SCB Explains the Block37 Residential Tower

Block37 model inside the SCB offices

Block37 model inside the SCB offices

For the last few months, construction crews have been busy trying to jam an apartment building on top of downtown Chicago’s Block37 mall.  The tower at 25 West Randolph Street is perched on the northern edge of the mall, flush with a very busy street in the heart of the city’s Theater District.  But space constraints weren’t the only challenge that the architects at Solomon Cordwell Buenz had to overcome.  We recently sat down and talked with S.C.B. C.E.O. and friend-of-the-blog John Lahey about the project.

Editor: The Block37 residential tower is a in a very high-profile location. It doesn’t get any more “downtown” than that.  How do you make such a simple design stand out?

Lahey: The thought was this part [the mall] is sort of blocky. But there was also this wavy stuff [on the mall facade] that didn’t seem to have enough presence. We were looking at what to do with this [Randolph Street] wall. It’s almost on the property line, so there’s not much you can do, and then we came up with this idea that you’re always going to see it from the side, and how cool [the waves] would look [from the side], and how it would even make the units bay a little bit.

We really tried to say, “What’s right for this one?”

Block37 Residences drawingEditor: The previous design was an L-shaped building, but this one is a rectangular slab.  What happened there?

Lahey: It came down to the economics of building a new building above an [existing] building, and it was a very difficult project for [the developer] to make work. So we set about figuring out how to make it work, and part of that was a simpler building. They didn’t want a hotel anymore. It’s got 700 units; it’s a big apartment building. The structure is simplified, but you’re going to see it, even though it’s in the forest of buildings in the Loop.  It’s not like The Legacy and people in the park are looking at it. So we took one side and made it work with the office building, and the other side was a long wall.

There was some comment that it’s just a long simple wall, so we had a few ideas, and that one [with the waves] really grabbed people. It’s sort of linked it into the building coming up on the street side and then internally, it was more the sculpture of the rectangular forms.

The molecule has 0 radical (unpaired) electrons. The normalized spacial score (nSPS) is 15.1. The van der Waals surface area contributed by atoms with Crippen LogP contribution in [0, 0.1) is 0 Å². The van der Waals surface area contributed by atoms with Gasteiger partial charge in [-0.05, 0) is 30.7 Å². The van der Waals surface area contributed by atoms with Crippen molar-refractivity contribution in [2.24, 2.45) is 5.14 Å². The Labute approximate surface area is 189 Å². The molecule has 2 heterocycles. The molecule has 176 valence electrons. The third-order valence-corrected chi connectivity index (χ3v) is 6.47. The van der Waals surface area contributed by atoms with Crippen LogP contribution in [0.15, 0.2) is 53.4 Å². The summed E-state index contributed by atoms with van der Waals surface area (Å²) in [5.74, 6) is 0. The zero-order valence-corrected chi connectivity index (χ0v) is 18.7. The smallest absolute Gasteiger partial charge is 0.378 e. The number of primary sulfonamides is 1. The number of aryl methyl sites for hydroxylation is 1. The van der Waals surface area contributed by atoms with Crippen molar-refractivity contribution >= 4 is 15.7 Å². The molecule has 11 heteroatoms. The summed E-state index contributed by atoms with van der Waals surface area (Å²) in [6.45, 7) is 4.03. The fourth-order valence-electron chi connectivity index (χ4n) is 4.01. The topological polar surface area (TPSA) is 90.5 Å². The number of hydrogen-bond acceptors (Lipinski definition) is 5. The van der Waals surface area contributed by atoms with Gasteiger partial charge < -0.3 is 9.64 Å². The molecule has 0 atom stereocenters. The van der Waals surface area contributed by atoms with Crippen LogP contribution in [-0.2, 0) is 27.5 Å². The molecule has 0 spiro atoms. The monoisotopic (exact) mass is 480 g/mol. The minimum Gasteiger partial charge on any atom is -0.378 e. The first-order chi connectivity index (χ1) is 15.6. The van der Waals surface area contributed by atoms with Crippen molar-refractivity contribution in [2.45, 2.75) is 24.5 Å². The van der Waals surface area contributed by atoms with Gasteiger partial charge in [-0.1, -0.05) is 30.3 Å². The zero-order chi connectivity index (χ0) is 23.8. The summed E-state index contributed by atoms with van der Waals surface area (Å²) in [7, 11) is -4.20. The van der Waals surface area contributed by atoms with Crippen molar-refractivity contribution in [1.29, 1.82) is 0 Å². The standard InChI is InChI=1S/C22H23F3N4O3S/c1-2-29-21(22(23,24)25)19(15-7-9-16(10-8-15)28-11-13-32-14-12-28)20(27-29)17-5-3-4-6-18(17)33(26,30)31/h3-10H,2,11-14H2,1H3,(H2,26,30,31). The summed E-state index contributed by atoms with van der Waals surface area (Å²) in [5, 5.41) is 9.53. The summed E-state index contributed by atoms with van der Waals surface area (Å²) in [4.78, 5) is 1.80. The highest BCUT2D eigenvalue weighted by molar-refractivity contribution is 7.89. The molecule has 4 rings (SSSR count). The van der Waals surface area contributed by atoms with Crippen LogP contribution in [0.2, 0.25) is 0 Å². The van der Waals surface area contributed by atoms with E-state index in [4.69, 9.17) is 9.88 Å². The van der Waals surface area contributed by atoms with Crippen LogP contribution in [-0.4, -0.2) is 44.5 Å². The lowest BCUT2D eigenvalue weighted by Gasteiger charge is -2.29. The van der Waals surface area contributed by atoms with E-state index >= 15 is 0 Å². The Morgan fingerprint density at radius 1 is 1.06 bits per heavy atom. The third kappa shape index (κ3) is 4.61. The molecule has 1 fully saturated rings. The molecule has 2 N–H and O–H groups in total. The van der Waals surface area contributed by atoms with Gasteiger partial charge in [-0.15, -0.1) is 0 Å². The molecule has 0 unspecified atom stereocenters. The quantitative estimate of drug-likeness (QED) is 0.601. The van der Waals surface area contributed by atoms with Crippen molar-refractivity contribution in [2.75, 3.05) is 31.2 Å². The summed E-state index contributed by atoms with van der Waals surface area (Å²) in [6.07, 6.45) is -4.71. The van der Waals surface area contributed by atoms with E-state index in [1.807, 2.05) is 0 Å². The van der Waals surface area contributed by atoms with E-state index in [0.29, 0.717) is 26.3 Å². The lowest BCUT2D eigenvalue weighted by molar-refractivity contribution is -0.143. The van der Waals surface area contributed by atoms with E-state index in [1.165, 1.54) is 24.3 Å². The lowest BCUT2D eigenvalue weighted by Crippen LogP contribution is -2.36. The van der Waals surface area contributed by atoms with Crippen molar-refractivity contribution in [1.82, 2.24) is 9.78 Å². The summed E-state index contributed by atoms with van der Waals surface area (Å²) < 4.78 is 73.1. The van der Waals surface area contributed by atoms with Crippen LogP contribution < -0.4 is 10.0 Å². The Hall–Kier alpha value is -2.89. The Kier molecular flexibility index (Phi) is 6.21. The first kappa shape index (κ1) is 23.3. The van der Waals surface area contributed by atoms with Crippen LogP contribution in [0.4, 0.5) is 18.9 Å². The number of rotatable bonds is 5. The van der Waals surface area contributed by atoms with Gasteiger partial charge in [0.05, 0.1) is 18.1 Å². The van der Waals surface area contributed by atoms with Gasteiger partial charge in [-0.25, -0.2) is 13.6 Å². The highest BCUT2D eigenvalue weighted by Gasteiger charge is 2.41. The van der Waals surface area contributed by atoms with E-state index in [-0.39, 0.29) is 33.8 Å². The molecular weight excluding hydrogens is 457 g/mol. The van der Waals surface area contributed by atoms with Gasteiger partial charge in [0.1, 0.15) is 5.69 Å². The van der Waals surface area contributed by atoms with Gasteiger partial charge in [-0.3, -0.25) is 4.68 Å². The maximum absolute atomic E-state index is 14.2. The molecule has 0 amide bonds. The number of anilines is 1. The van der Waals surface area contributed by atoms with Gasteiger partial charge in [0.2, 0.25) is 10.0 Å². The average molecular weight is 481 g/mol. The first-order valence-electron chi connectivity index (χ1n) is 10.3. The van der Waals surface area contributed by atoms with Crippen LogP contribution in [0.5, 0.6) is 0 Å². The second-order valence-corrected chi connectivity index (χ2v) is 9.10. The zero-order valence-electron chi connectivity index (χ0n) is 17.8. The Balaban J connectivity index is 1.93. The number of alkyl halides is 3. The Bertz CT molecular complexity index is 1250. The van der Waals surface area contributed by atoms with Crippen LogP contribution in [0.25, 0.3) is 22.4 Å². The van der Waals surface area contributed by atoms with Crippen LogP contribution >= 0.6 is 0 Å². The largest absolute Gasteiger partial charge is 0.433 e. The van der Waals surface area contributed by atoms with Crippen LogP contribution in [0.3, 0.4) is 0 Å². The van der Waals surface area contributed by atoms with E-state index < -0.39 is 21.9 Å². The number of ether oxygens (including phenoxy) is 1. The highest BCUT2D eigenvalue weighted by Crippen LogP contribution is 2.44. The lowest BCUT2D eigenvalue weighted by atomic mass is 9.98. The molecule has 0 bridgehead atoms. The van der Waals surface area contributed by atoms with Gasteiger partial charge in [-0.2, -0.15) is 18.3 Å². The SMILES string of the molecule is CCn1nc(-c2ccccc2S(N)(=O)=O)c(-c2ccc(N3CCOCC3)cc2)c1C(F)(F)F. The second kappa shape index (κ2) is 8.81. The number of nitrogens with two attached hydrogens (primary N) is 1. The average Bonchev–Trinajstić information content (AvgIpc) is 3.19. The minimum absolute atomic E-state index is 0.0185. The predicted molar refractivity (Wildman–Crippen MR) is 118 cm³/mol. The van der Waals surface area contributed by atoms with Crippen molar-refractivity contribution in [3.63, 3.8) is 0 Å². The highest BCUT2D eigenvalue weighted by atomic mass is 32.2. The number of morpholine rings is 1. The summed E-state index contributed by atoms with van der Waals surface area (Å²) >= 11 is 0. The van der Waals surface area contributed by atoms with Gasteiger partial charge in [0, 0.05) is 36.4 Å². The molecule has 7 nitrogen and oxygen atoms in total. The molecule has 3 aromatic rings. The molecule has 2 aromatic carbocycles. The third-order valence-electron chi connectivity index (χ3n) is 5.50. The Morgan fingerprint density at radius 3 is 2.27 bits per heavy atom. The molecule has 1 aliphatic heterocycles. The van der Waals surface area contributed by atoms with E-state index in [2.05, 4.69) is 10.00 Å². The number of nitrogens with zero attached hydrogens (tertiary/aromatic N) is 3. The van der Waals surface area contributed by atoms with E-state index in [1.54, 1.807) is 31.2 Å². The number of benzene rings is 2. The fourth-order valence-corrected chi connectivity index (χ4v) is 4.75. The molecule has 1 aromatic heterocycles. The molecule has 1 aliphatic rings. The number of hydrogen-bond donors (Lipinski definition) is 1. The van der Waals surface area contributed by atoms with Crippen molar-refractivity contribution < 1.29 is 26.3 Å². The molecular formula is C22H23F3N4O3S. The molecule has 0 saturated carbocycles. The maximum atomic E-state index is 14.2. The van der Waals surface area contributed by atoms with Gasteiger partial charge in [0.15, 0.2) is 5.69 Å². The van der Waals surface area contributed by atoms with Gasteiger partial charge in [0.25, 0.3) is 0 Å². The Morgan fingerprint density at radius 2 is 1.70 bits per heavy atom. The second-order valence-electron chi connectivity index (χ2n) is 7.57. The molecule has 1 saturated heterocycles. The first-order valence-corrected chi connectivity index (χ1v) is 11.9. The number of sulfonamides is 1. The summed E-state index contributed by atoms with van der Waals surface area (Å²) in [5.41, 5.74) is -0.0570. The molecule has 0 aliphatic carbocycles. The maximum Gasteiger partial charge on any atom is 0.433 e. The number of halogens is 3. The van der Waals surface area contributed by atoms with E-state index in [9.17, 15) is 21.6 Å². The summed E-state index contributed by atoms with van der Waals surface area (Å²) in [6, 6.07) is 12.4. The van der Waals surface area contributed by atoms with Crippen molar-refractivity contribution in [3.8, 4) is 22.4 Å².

Editor: So those are people’s units protruding from the facade.

Lahey: Yes. They don’t go out that far. You don’t have to go out very far to get the shadow line, so it was a way of making it a little more eccentric on that north side and enlivening it.

Solomon Cordwell Buenz C.E.O. John Lahey with a model of Block37

Solomon Cordwell Buenz C.E.O. John Lahey with a model of Block37

Editor: Do the protrusions extend beyond the property line?

Lahey: No, because the building at that point is set back a few feet at that point, and that’s what we used.

Editor: 700 units, and the building’s not that tall. Are they all studios?

Lahey: No, there’s a variety of units. But this is meant for people who live and work downtown, and they’re not driving everyplace. Think of the amenities. You’ve got a mall that’s going to have theaters and all that stuff in it. You can have direct access to anywhere from the airport to the pedway. And it’s got a nice outdoor area where you can look out on [Daley] Plaza from the pool. It’ll be a great place to live.

Block37 constructionEditor: We recently published photographs of a giant scary-looking truss on the roof of the mall where your building is going.   Explain that.

Lahey: There’s some columns going down through the shopping, but they eventually end at the loading dock. And there’s columns for the retail, but they can’t hold a whole great big building. The columns at the perimeter, at the edges, they go all the way down, and they’re heavy enough that they can hold a building above.

Editor: Shouldn’t there have been big columns from the start, since the original developer planned to have a big building above?

Lahey: They needed the maneuvering space for the loading docks and the vehicles down below. So the form of the building was really generated by being able to work the structure in a way that was not so expensive that it rendered it undoable.

Editor: Was it always conceived as a flat top?

Lahey: It’s a lower building. It’s not a real tall building in relation to the other buildings around it. Sometimes you see someone try to make the Empire State Building when it’s smaller than all the other buildings around it, it looks kind of silly.

Thanks again to Mr. Lahey for talking with us, and for everyone at Solomon Cordwell Buenz for their hospitality.


Location: 25 East Randolph Street, The Loop

Author: Editor

Editor founded the Chicago Architecture Blog in 2003, after a long career in journalism. He can be reached at

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